Sending Files to Your Browser with PowerShell

Over the course of the last year I’ve been using markdown files much more, especially as part of the Platyps module. Even though I have a markdown editor and I can also preview files in VS Code, sometimes I want to see the file in my browser which has a markdown viewer plugin. Or I might want to see something else in my browser. I had been pasting the file path and pasting it into the browser, but of course realized I should get smart about this and write a PowerShell function to make this easier. Thus was born Out-Browser. Although it proved a bit trickier than I expected because the registry was involved.

I could have simply hard coded the path to Firefox (my default browser) in my function but decided to programmatically get the computer’s default web browser. I am running the Windows 10 Fall Creator’s Update so there’s no guarantee that my registry related code will work on Windows 7 or 8.1. Or even previous versions of Windows 10 for that matter. After much digging around and Internet searching I came up with this approach for determining the default browser.

I need to query this registry key.

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The ProgID points to my default browser.

Now the tricky part. I need to back track this progid to find the command line associated with opening the browser.

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This is useful because, at least with Firefox, this command will open new tabs in the open instance of my browser.  Testing with Chrome did the same. Internet Explorer was a bit more unpredictable and Microsoft Edge lived in its own world. In fact with Microsoft Edge, the ProgID value will start with ‘Appx’ so if that is the case, I open the browser like this:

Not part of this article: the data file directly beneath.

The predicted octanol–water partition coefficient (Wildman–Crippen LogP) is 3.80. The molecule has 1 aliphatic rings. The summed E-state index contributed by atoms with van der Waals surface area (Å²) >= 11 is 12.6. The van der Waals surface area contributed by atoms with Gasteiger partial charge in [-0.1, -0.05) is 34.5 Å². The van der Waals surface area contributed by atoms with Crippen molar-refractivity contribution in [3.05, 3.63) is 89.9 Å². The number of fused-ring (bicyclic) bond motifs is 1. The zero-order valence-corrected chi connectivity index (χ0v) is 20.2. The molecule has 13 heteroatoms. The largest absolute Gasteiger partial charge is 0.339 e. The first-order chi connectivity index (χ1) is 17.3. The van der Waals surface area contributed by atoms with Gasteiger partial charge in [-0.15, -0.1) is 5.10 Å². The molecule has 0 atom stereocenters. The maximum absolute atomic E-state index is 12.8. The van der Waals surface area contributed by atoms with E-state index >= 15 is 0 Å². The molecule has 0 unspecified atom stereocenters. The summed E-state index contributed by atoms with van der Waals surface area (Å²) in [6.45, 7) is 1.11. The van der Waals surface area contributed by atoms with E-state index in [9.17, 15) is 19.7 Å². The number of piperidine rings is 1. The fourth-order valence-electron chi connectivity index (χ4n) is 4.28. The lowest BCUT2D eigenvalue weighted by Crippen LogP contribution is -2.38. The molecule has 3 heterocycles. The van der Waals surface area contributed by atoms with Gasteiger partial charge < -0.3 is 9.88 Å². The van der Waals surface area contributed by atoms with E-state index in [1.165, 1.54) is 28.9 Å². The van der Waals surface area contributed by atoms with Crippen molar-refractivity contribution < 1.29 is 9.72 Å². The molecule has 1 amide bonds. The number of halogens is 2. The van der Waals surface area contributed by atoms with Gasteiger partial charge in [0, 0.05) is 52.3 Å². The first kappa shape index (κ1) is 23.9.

Subbing in my adjusted filepath for the uri. One thing about Edge is that it want to launch associated applications instead of opening the file in Edge itself. If Edge is your browser of choice my function probably isn’t going to be very useful.

Most of the command expressions include %1 to indicate the path. So all I need to do is convert the file path into something more suited for the browser.

And then insert it into the expression in place of %1. Technically, I don’t have to convert the path as browsers seem to handle a native Windows path just fine. To launch the process I use regular expression to split the command so I can get the .exe part and assume the rest of the command are arguments.

And that is all there is too it. Now I can run a PowerShell command like this:

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And open the files in Firefox.

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The function is posted on GitHub.

If you have problems or suggestions, please post an issue on the page.

Hope you have a great week and accomplish a lot with PowerShell.

One thought on “Sending Files to Your Browser with PowerShell

  1. Hi Jeffery, I would love to see you tackle windows performance and event monitoring – have you checked out the docker ELK stack https://github.com/deviantony/docker-elk – it takes about 2 minutes to stand up. I’m currently trying to write a powershell function that gathers events and performance logs and throwa them at elasticsearch – the results a very impressive so far.

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